Choos­ing the right gear is a mas­sively com­pli­cated task, and get­ting any part of it wrong can se­ri­ously af­fect your suc­cess rate and there­fore the amount of plea­sure you get from this sport. This in turn will play its part on whether you stick with it, or not, and that is a huge driv­ing force for me, and for any­one else who is pas­sion­ate about the fu­ture of air­gun­ning. Thus, my ears pricked up when Jim, an Air­gun World reader of 15 years stand­ing, phoned me to tell me how happy he and his mate, Tony, were after a visit to Hert­ford­shire air­gun su­per­store, Ron­nie Sun­shines.


James wanted a BSA R10, scope, mounts and bi­pod, and when he and Tony went to Ron­nie Sun­shines for a mid­week recce, James learned about their in-store com­plete combo su­perdeals, which in­cluded an out­fit that listed ex­actly what he needed, at a price that, ac­cord­ing to Jim, ‘saved me a right few bob.’ Then Jim be­came re­ally an­i­mated about what came next.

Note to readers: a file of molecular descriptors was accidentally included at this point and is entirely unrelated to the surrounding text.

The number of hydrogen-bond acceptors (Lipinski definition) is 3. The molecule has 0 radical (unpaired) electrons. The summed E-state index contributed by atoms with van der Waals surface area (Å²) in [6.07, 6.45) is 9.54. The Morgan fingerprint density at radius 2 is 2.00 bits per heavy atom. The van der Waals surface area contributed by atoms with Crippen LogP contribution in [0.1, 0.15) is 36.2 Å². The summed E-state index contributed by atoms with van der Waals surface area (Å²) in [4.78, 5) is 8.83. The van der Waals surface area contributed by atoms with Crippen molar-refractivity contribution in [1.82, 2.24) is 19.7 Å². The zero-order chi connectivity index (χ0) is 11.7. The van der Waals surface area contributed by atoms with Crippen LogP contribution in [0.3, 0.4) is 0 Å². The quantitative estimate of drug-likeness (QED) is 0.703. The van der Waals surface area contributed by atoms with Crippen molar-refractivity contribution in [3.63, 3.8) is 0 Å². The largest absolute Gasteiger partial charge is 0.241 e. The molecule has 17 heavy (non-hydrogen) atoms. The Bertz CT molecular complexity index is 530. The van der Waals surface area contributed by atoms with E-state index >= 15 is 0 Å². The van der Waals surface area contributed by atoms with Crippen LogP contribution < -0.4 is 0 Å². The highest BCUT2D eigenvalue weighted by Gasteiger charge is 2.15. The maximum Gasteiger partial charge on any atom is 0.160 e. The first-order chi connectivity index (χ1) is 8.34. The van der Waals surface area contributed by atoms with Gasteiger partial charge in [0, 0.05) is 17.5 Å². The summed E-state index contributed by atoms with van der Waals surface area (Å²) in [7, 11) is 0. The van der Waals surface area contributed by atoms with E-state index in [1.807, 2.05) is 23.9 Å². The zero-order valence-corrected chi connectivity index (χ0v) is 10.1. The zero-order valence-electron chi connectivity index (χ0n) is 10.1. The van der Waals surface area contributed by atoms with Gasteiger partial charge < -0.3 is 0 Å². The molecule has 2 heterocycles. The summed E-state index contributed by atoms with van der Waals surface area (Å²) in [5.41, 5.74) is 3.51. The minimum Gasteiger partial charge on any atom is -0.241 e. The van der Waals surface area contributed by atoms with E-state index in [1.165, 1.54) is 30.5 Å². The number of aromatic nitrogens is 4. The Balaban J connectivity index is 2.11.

After sav­ing ‘a right few bob’, Jim was de­lighted to dis­cover that the Ron­nie’s deal also in­cluded a life­time war­ranty and ser­vic­ing for the orig­i­nal pur­chaser, plus a full day on the shop’s range for him­self and Tony. Jim could also have had his new out­fit as­sem­bled by one

of the Ron­nie Sun­shines’ tech­ni­cians, but Jim was happy to do that him­self.